When the first single off Ashley Monroe’s new record The Blade emerged earlier this year, it seemed that she was, perhaps, en route to a flashier, more mainstream career. “On to Something Good” is an undeniably catchy song, impossible to ignore and ideal for country radio-play. And with another Blake Shelton duet in “Lonely Tonight”, as well as a tour with Rascall Flatts and Little Big Town, it seems only a matter of time before Monroe is a household name. But despite all that, The Blade is proof that she hasn’t lost her edge one bit. It’s a smooth, smart and timeless country record.
Monroe’s voice is like sweet tea, honeyed and fluid. She flows so gracefully between notes and makes it sound easy. Not to mention, she never overdoes it. Like the vintage female country stars that no doubt inspired and influenced her, she’s just got that special thing that can’t be taught. Her harmonies on the title track are so finely tuned, it’s intimidating. Similarly “If Love was Fair” finds Monroe oozing through perfect harmonies and notes that seem to just stream out of her, cool and blue. This tune’s edgier verses about fast living give way to an unexpectedly gentle and beautiful chorus.
Much like her debut record Like a Rose, Blade is full of songwriting that has an old-fashioned country vibe to it. There’s no useless, watered down talk of pickup trucks, cut-off shorts or wayward cowboys. Monroe’s songs cut deep with a strength so fierce, you’ll do countless double takes, playing back what you just heard to make sure you’ve got it right. Her songs are never over-written – they’re simple and so well crafted. She vividly and cleverly sings on “If Love was Fair” of essentially being a tragic, hot mess, post breakup:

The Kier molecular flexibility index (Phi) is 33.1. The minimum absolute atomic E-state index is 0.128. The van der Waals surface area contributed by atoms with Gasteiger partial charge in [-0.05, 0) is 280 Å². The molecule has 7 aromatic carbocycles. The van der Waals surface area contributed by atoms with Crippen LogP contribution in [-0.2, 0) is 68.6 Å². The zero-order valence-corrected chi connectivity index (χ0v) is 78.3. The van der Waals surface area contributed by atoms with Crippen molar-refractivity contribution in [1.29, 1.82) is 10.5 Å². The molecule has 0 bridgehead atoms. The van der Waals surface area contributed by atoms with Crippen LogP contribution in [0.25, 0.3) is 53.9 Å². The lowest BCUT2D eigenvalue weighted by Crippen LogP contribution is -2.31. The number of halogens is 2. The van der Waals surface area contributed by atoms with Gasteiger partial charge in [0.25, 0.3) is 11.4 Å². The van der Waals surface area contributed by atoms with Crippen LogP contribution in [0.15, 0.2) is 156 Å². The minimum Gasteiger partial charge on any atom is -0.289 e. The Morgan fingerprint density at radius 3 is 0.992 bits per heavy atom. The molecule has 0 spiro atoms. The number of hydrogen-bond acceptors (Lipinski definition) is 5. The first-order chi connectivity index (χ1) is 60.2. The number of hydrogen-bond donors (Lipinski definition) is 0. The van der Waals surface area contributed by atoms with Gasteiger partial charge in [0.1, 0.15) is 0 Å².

I wouldn’t be half lit, drunk, diggin’ round for danger
Writin’ my number on a coaster, slidin’ it to a stranger
Walkin’ crooked, justifyin’ all my bad behavior
Tangled up in someone’s arms I know I won’t see later
I wouldn’t be gettin’ good at gettin’ good at stayin’ gone
Or sittin’ high and mighty on my broken throne
I wouldn’t be cursin’ God for leavin’ me here all alone
I wouldn’t be stuck between a rock and bein’ stoned
If love was fair
Songs like “Winning Streak”, “Dixie”, “If the Devil Don’t Want Me” and “I’m Good at Leavin’” harken back to that traditional country and western spirit. “I’ve got a knack for bein’ free,” she sings with a dark humor and sly wink on “I’m Good at Leavin’”. Like many of her songs, this one shows the way Monroe hits these poignant feminist notes, rejecting what’s expected and being her own person. “I’m bad at hearin’ babies screamin’/I’m good at leavin’”, she sings. Amen.
Artists like Monroe, as well as her peer Kacey Musgraves, don’t fully fit the mold of mainstream country females. They’ve got the style and vocal chops, but in terms of songwriting and wits, they leave the rest of ‘em in the dust. Monroe is the smart, female country fan’s hero, singing her own truth, rather than some record exec’s version of it.